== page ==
The Truth About Cars » opel signum http://www.thetruthaboutcars.com The Truth About Cars is dedicated to providing candid, unbiased automobile reviews and the latest in auto industry news. Wed, 23 Apr 2014 16:58:35 +0000 en-US hourly 1 http://wordpress.org/?v=3.8.1 The Truth About Cars is dedicated to providing candid, unbiased automobile reviews and the latest in auto industry news. The Truth About Cars no The Truth About Cars editors@ttac.com editors@ttac.com (The Truth About Cars) 2006-2009 The Truth About Cars The Truth About Cars is dedicated to providing candid, unbiased automobile reviews and the latest in auto industry news. The Truth About Cars » opel signum http://www.thetruthaboutcars.com/wp-content/themes/ttac-theme/images/logo.gif http://www.thetruthaboutcars.com Hatchback Throwback: A Five-Door Retrospective http://www.thetruthaboutcars.com/2013/02/hatchback-throwback-a-five-door-retrospective/ http://www.thetruthaboutcars.com/2013/02/hatchback-throwback-a-five-door-retrospective/#comments Thu, 07 Feb 2013 13:00:26 +0000 http://www.thetruthaboutcars.com/?p=476595

The five-door hatchback, long a staple of world markets, is enjoying a resurgance in a big way. While hatchbacks were once regarded as symbols of poverty in the eyes of most Americans, the premium segment is the vanguard of the hatchback today, with everything from the Audi A7 to the Porsche Panamera sporting a “fifth door”.

The first leaked pictures of the BMW 3-Series GT drew more than a few comparisons to the very first Hyundai Elantra GT (shown above). Unlike the two-box GT on sale now, this one looked more like a pseudo-sedan and was part of a sporadic line of five-doors that tried their hand at the American marketplace and ultimately failed.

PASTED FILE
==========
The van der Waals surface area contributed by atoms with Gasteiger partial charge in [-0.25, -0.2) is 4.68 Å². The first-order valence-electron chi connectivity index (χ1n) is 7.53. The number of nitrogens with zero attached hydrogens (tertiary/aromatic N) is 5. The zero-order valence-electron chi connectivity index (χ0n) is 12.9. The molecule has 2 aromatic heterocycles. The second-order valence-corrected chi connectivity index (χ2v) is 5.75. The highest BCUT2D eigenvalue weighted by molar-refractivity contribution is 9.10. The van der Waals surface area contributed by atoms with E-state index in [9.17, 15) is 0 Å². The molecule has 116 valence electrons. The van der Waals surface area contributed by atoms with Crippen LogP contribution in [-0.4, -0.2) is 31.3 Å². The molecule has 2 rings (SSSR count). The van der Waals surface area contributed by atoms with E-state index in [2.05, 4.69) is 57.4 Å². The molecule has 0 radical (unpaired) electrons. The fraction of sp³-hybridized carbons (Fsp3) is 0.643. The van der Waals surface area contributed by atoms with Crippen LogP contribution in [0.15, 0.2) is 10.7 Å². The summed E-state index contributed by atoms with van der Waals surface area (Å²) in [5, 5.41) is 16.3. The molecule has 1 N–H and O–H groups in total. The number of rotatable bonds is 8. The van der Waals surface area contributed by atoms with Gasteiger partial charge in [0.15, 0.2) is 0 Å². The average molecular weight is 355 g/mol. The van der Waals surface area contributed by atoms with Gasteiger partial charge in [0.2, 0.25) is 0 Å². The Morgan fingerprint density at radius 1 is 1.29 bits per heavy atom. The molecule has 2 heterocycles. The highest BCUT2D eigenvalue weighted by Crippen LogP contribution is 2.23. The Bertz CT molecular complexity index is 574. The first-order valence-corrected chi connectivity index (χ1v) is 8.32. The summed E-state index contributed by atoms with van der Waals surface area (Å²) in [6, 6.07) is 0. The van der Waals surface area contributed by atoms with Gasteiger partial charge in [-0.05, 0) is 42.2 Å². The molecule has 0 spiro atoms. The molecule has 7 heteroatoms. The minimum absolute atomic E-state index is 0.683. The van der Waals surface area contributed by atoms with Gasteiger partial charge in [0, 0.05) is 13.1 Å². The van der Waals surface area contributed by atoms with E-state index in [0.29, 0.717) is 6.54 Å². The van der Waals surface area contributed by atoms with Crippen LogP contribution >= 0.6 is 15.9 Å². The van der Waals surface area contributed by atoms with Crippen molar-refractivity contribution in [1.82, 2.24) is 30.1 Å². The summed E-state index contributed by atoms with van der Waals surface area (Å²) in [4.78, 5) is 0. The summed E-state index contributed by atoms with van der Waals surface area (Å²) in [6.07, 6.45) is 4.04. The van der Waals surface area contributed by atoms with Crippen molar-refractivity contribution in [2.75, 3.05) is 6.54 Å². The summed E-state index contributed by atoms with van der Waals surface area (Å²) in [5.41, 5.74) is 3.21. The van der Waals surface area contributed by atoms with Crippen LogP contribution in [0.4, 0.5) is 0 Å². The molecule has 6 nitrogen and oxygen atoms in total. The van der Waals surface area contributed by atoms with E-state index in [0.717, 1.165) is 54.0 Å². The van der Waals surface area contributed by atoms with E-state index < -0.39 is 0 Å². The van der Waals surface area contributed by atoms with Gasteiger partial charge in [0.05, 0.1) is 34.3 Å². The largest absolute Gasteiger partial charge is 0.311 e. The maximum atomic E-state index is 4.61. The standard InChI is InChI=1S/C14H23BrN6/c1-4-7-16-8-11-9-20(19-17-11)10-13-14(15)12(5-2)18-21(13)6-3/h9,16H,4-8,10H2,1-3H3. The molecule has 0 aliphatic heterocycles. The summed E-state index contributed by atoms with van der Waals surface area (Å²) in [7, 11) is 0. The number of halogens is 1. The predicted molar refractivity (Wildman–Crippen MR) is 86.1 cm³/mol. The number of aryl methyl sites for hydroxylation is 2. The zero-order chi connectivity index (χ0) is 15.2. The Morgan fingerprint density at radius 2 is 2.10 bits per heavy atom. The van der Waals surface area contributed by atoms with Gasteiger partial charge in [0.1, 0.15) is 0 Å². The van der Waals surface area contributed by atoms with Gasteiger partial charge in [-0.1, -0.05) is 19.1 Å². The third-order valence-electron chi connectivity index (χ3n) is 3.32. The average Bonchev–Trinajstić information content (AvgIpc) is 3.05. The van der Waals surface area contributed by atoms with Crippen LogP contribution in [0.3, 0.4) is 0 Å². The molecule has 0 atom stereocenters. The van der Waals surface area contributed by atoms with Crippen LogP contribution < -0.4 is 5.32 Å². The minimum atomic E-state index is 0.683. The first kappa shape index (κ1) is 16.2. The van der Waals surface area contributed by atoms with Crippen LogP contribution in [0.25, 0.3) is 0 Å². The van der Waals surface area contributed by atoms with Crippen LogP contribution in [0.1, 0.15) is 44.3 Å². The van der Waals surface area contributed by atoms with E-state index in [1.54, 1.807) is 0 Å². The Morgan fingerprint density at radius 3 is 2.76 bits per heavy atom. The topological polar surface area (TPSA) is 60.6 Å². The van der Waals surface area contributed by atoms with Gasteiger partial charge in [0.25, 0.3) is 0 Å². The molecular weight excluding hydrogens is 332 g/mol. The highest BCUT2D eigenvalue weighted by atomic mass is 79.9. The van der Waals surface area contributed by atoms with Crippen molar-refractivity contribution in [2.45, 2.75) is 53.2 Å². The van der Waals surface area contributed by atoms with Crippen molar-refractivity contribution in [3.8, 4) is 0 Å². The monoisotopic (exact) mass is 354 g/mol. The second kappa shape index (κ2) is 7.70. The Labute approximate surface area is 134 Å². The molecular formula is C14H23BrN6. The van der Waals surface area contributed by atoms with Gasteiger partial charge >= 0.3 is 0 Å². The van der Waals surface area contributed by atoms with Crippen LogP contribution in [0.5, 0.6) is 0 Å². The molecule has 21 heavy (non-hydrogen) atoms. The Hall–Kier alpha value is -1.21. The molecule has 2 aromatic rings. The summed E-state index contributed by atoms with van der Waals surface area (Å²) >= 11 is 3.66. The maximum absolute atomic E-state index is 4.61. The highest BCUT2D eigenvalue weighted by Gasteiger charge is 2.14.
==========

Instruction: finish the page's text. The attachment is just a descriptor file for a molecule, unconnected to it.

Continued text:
The most recent example that I can think of is the first-generation Mazda6. Despite being the driver’s choice since its debut, the Mazda6 has never really caught on with buyers – the hatch didn’t even make it past the first generation, despite soldiering on throughout the world into the second generation.

Unlike the good folks at Mazda, Honda decided to withhold the hatch from us. Europeans got the 5-door Accord, but like the Mazda, it never sold in huge numbers either – unlike hatchback versions of the Ford Mondeo and Vauxhall/Opel Vectra. These cars seem to get exported to the Carribbean in huge numbers – there’s even a song about it.

At the other end of the spectrum there’s the Chevrolet Malibu Maxx, and its “hot” sibling, the Maxx SS. The Maxx could be held up as yet another example of a good faith attempt at bringing European product over to the US, with the execution going horribly wrong (see: Buick Regal). The Maxx was based on the Opel Signum, which was intended to re-invent the “executive car” segment in Europe with a two-box form factor, similar to other famous success stories like the Renault Vel Satis and Avantime. We all know how that worked out. Now run that through the cheesecloth of awfulness that was GM right before the bailout, and it’s hard to imagine how this car avoided being an Aztek-grade screwup.

Of course, there are other luminaries like the Plymouth Sundance, most Saabs and of course, the Geo Prizm. My all-time favorite five-door hatch is still the early 1990′s Mazda Lantis with Mazda’s 2.5L KL-ZE V6. The same power as the 2014 Mazda6 in a lighter package full of hatchback goodness? I’m sold. Too bad the rest of the American buying public isn’t.

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